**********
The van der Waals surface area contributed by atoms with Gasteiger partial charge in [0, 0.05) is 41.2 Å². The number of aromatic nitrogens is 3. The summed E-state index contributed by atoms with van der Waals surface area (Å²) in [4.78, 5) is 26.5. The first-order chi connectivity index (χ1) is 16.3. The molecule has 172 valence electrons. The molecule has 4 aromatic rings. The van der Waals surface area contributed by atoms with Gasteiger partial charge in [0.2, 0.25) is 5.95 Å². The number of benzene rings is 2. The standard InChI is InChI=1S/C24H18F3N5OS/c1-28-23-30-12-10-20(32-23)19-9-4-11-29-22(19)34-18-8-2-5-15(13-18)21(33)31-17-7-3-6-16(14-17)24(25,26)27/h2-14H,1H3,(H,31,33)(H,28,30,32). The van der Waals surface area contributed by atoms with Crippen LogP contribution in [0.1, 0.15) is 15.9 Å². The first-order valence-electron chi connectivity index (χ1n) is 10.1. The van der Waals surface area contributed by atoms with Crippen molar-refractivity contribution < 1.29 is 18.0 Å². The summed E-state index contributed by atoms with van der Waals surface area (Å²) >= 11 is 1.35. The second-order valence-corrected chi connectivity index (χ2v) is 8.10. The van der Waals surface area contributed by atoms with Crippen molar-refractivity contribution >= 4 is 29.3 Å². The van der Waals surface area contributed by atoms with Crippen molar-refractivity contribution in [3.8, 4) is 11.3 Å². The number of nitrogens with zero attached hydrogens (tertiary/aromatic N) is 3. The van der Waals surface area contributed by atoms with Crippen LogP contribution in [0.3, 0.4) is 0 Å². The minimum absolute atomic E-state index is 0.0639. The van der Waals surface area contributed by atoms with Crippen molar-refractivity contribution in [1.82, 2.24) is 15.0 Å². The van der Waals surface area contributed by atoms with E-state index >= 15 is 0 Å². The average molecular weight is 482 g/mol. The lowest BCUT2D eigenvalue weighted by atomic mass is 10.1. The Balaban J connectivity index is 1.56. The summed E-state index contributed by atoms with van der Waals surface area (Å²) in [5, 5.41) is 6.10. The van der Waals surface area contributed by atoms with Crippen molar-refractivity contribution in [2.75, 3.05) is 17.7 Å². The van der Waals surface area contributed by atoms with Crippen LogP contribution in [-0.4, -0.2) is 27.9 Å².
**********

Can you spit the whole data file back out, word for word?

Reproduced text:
The van der Waals surface area contributed by atoms with Gasteiger partial charge in [0, 0.05) is 41.2 Å². The number of aromatic nitrogens is 3. The summed E-state index contributed by atoms with van der Waals surface area (Å²) in [4.78, 5) is 26.5. The first-order chi connectivity index (χ1) is 16.3. The molecule has 172 valence electrons. The molecule has 4 aromatic rings. The van der Waals surface area contributed by atoms with Gasteiger partial charge in [0.2, 0.25) is 5.95 Å². The number of benzene rings is 2. The standard InChI is InChI=1S/C24H18F3N5OS/c1-28-23-30-12-10-20(32-23)19-9-4-11-29-22(19)34-18-8-2-5-15(13-18)21(33)31-17-7-3-6-16(14-17)24(25,26)27/h2-14H,1H3,(H,31,33)(H,28,30,32). The van der Waals surface area contributed by atoms with Crippen LogP contribution in [0.1, 0.15) is 15.9 Å². The first-order valence-electron chi connectivity index (χ1n) is 10.1. The van der Waals surface area contributed by atoms with Crippen molar-refractivity contribution < 1.29 is 18.0 Å². The summed E-state index contributed by atoms with van der Waals surface area (Å²) >= 11 is 1.35. The second-order valence-corrected chi connectivity index (χ2v) is 8.10. The van der Waals surface area contributed by atoms with Crippen molar-refractivity contribution >= 4 is 29.3 Å². The van der Waals surface area contributed by atoms with Crippen molar-refractivity contribution in [3.8, 4) is 11.3 Å². The number of nitrogens with zero attached hydrogens (tertiary/aromatic N) is 3. The van der Waals surface area contributed by atoms with Crippen LogP contribution in [0.3, 0.4) is 0 Å². The minimum absolute atomic E-state index is 0.0639. The van der Waals surface area contributed by atoms with Crippen molar-refractivity contribution in [1.82, 2.24) is 15.0 Å². The van der Waals surface area contributed by atoms with E-state index >= 15 is 0 Å². The average molecular weight is 482 g/mol. The lowest BCUT2D eigenvalue weighted by atomic mass is 10.1. The Balaban J connectivity index is 1.56. The summed E-state index contributed by atoms with van der Waals surface area (Å²) in [5, 5.41) is 6.10. The van der Waals surface area contributed by atoms with Crippen molar-refractivity contribution in [2.75, 3.05) is 17.7 Å². The van der Waals surface area contributed by atoms with Crippen LogP contribution in [-0.4, -0.2) is 27.9 Å².